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History of the Montessori Method

Children build themselves from what they find in their environment. Dr. Maria Montessori, who in 1896 became Italy’s first female physician, discovered that fact through research on children with disabilities. Her findings of how children learn inspired her to return to the University of Rome to study psychology and philosophy, and later teach anthropology. In 1906, Dr. Montessori founded her first Casa dei Bambini, (Children’s House) to teach sixty under-privileged children. Through scientific observation of these children, Dr. Montessori recognized that they “responded to the materials with a deep concentration, resulting in a fundamental shift in their way of being, changing from the ordinary behavior of fantasy, inattention and disorder, to a state of profound peace, calm and order within their environment.”

When Dr. Montessori observed this change with all the children in her environment, she concluded that she had discovered children’s true, normal nature, and she founded the Montessori Method. Later, Dr. Montessori referred to this change as normalization and the new emerging children as normalized. (NAMTA, Maria Montessori: A Brief Biography).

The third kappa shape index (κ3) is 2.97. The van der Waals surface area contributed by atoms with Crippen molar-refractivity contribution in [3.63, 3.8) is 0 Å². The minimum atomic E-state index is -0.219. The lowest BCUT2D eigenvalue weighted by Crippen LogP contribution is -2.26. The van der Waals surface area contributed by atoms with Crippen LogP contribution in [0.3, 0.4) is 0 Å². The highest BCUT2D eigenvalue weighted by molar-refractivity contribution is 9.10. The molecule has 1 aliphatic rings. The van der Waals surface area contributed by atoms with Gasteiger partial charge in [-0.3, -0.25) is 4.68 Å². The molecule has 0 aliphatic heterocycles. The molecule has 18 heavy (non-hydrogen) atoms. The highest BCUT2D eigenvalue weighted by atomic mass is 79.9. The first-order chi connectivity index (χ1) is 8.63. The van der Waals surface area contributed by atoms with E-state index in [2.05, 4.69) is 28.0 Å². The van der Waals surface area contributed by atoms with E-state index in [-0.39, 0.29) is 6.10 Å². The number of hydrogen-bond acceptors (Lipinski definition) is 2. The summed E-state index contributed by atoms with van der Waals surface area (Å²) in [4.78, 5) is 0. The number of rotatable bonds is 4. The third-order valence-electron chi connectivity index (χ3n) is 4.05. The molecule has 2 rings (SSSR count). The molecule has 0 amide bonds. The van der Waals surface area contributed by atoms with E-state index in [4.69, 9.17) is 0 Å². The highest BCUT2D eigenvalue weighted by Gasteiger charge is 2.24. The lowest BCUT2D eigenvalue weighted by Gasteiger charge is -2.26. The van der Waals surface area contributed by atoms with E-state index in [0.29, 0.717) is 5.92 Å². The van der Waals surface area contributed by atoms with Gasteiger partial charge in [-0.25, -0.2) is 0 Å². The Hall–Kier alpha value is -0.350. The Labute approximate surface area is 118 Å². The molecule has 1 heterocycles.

Dr. Montessori visited the United States in 1913. That year Alexander Graham Bell and his wife founded the Montessori Educational Association. During her second visit to the U.S. in 1915, Dr. Montessori attended the Panama-Pacific International Exhibition in San Francisco, gaining world attention with her “glass house” classroom exhibit. She conducted a teacher-training course and addressed the annual conventions of the National Education Association and the International Kindergarten Union.

In 1917, the Spanish government invited Dr. Montessori to open a research institute. Two years later, she began a series of teacher-training courses in London. In 1922 she was appointed as government inspector of schools. She founded the Association Montessori Internationale (AMI) in 1929. However, because she opposed Mussolini’s fascism, she was forced to leave Italy in 1934. Dr. Montessori then traveled to Spain and eventually opened the Montessori Training Center in the Netherlands in 1938. In 1939 she founded a series of training courses in India. In 1949 she founded the Montessori Center in London and was nominated for the Nobel Peace Prize in 1949, 1950, and 1951. Dr. Montessori died in 1952. Her work continues through the AMI, as well as through the American Montessori Society (AMS).

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